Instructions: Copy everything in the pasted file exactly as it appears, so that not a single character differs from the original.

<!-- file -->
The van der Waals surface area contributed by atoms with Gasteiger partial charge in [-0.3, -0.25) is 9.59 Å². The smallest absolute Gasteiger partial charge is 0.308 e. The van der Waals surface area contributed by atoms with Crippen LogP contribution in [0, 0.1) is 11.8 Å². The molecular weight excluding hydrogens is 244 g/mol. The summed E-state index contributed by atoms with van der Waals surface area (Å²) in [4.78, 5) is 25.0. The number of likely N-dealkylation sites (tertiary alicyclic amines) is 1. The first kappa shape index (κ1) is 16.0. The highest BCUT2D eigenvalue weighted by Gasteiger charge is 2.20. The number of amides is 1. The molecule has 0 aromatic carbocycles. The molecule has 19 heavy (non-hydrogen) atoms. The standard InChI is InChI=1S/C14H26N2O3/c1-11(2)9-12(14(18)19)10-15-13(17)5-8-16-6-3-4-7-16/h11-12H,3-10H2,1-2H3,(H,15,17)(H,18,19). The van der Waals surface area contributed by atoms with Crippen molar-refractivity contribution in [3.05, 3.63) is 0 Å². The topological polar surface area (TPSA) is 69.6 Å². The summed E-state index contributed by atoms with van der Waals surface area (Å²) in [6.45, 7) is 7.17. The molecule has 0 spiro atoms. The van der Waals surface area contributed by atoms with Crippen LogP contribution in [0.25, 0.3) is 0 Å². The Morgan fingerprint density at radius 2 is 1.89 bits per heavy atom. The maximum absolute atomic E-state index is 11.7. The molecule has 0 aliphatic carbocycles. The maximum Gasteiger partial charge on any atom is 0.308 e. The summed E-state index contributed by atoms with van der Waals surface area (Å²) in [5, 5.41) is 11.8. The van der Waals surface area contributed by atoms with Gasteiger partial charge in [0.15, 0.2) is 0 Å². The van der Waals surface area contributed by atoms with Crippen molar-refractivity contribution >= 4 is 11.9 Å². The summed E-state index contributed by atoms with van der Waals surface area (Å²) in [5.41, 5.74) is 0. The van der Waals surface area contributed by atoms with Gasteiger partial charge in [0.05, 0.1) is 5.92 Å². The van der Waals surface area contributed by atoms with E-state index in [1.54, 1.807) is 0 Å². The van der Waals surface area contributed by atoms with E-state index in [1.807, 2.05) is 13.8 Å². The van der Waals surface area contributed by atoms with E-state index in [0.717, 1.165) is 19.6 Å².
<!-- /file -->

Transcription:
The van der Waals surface area contributed by atoms with Gasteiger partial charge in [-0.3, -0.25) is 9.59 Å². The smallest absolute Gasteiger partial charge is 0.308 e. The van der Waals surface area contributed by atoms with Crippen LogP contribution in [0, 0.1) is 11.8 Å². The molecular weight excluding hydrogens is 244 g/mol. The summed E-state index contributed by atoms with van der Waals surface area (Å²) in [4.78, 5) is 25.0. The number of likely N-dealkylation sites (tertiary alicyclic amines) is 1. The first kappa shape index (κ1) is 16.0. The highest BCUT2D eigenvalue weighted by Gasteiger charge is 2.20. The number of amides is 1. The molecule has 0 aromatic carbocycles. The molecule has 19 heavy (non-hydrogen) atoms. The standard InChI is InChI=1S/C14H26N2O3/c1-11(2)9-12(14(18)19)10-15-13(17)5-8-16-6-3-4-7-16/h11-12H,3-10H2,1-2H3,(H,15,17)(H,18,19). The van der Waals surface area contributed by atoms with Crippen molar-refractivity contribution in [3.05, 3.63) is 0 Å². The topological polar surface area (TPSA) is 69.6 Å². The summed E-state index contributed by atoms with van der Waals surface area (Å²) in [6.45, 7) is 7.17. The molecule has 0 spiro atoms. The van der Waals surface area contributed by atoms with Crippen LogP contribution in [0.25, 0.3) is 0 Å². The Morgan fingerprint density at radius 2 is 1.89 bits per heavy atom. The maximum absolute atomic E-state index is 11.7. The molecule has 0 aliphatic carbocycles. The maximum Gasteiger partial charge on any atom is 0.308 e. The summed E-state index contributed by atoms with van der Waals surface area (Å²) in [5, 5.41) is 11.8. The van der Waals surface area contributed by atoms with Gasteiger partial charge in [0.15, 0.2) is 0 Å². The van der Waals surface area contributed by atoms with Crippen molar-refractivity contribution >= 4 is 11.9 Å². The summed E-state index contributed by atoms with van der Waals surface area (Å²) in [5.41, 5.74) is 0. The van der Waals surface area contributed by atoms with Gasteiger partial charge in [0.05, 0.1) is 5.92 Å². The van der Waals surface area contributed by atoms with E-state index in [1.54, 1.807) is 0 Å². The van der Waals surface area contributed by atoms with E-state index in [1.807, 2.05) is 13.8 Å². The van der Waals surface area contributed by atoms with E-state index in [0.717, 1.165) is 19.6 Å².